“If thought corrupts language, language can also corrupt thought.”
— George Orwell
After a pitched, four-year battle on the Southwestern College campus to throw off a previous administration’s strangulating “Free Speech Area,” some folks on campus have inexplicably resumed referring to the little patch of concrete west of the cafeteria by the same name.
When warriors fight and bleed to win freedoms, nothing infuriates them more than having someone else casually give them back. Warriors feel insulted. And why not? They are being insulted. The message is, nothing you did then matters to us now.
During the turbulent years of the Chopra regime, “Free Speech Area” was used to describe the covered patio just west of the cafeteria. It was also the way administration segregated students from society and took away their rights. To protest, speak out or register students to vote, we were sent to the “Free Speech Area.” If we wandered away, they would come down on us hard.
This is why anyone who believes in students’ rights cannot accept the continued use of this ridiculous, offensive term by some members of the ASO and college administration.
Throughout 2009 and 2010 a firestorm of controversy raged across the campus of SWC. Then, as now, classes were being cut and teaching positions reduced. Then, however, those cuts were unnecessary. There was no statewide budget crisis. There were financial shenanigans, malfeasance and abuse in the offices of Chopra and several vice presidents. The Sun, numerous professors and a few other news organizations began to uncover evidence of the administration’s chicanery.
It took SWC students to turn smoke into fire. The flashpoint was an October 2009 student protest that left the “Free Speech Area” to march peacefully to Chopra’s office. Blocked by the campus police, the students drifted away and the protest march came to an end after 15 uneventful minutes.
The administration responded as if the Watts Riots had just burned down the community. Chopra and disgraced former VP Nick Alioto hit back by suspending four popular professors and accusing them of instigating a riot. (One of them was not even at the event.) The campus erupted and The Sun covered the events without blinking. Chopra and other corrupt administrators responded by threatening student journalists and their advisor with arrests, expulsion and freezing the funds used to print The Sun. SWC’s journalism professor and a female editor were physically accosted.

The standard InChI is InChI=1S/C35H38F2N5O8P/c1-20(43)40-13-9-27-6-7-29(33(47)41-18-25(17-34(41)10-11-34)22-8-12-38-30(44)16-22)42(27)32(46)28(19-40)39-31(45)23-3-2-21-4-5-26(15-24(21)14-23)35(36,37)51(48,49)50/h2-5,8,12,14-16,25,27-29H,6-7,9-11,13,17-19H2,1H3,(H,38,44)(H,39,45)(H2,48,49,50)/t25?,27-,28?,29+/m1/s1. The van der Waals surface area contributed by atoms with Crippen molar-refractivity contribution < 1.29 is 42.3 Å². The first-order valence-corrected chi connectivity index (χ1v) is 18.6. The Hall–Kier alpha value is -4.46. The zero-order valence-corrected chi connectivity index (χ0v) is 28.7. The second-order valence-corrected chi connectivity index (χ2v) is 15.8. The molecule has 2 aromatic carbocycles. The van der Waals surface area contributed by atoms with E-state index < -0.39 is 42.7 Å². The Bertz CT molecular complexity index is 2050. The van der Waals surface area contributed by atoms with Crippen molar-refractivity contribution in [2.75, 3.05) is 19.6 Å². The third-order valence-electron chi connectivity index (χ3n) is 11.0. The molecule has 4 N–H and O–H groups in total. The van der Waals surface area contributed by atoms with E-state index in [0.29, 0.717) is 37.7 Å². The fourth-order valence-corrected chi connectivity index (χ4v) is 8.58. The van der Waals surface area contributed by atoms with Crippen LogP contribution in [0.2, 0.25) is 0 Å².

When Chopra tried to shut down The Sun a national media firestorm hit SWC. Free-speech organizations, the ACLU and elected officials entered the fray. Former Congressman Bob Filner appeared at a free-speech rally on the steps of Mayan Hall to declare his support for the students and faculty. He came to speak to the staff of The Sun. In a blatant act of intimidation, members of Chopra’s staff videotaped the gatherings and the faces of everyone there.
The rest of the school fought back. One year after the protest, voters swept out the pro-Chopra board majority. Reformers Norma Hernandez, Tim Nader and Nick Aguilar drove out Chopra, Alioto and a dozen other complicit administrators and directors, including the campus chief of police. Some of these same individuals were later indicted in what San Diego County District Attorney Bonnie Dumanis called “the worst case of corruption in the history of San Diego County.”
SWC has regained its accreditation and much of its reputation. Transparency and honesty have been restored. There are new policies to protect free speech and student journalism.
These gains came at great cost, hard work and enormous courage by some. The “Free Speech Area” – ridiculed in the national and local press – had become nothing more than a nice place for a bit of lunch and conversation.
Call it the dining patio or cafeteria patio or lunch area or Jaguar Glade, but don’t even think of calling it the “Free Speech Area.” It is not the only place we are allowed to speak or protest. Look around. Wherever we sit – that’s the free speech area. Our Constitution guarantees that. We can speak our minds, protest or preach. We cannot break the law on campus any more than we can anywhere else, but speaking up is not breaking the law.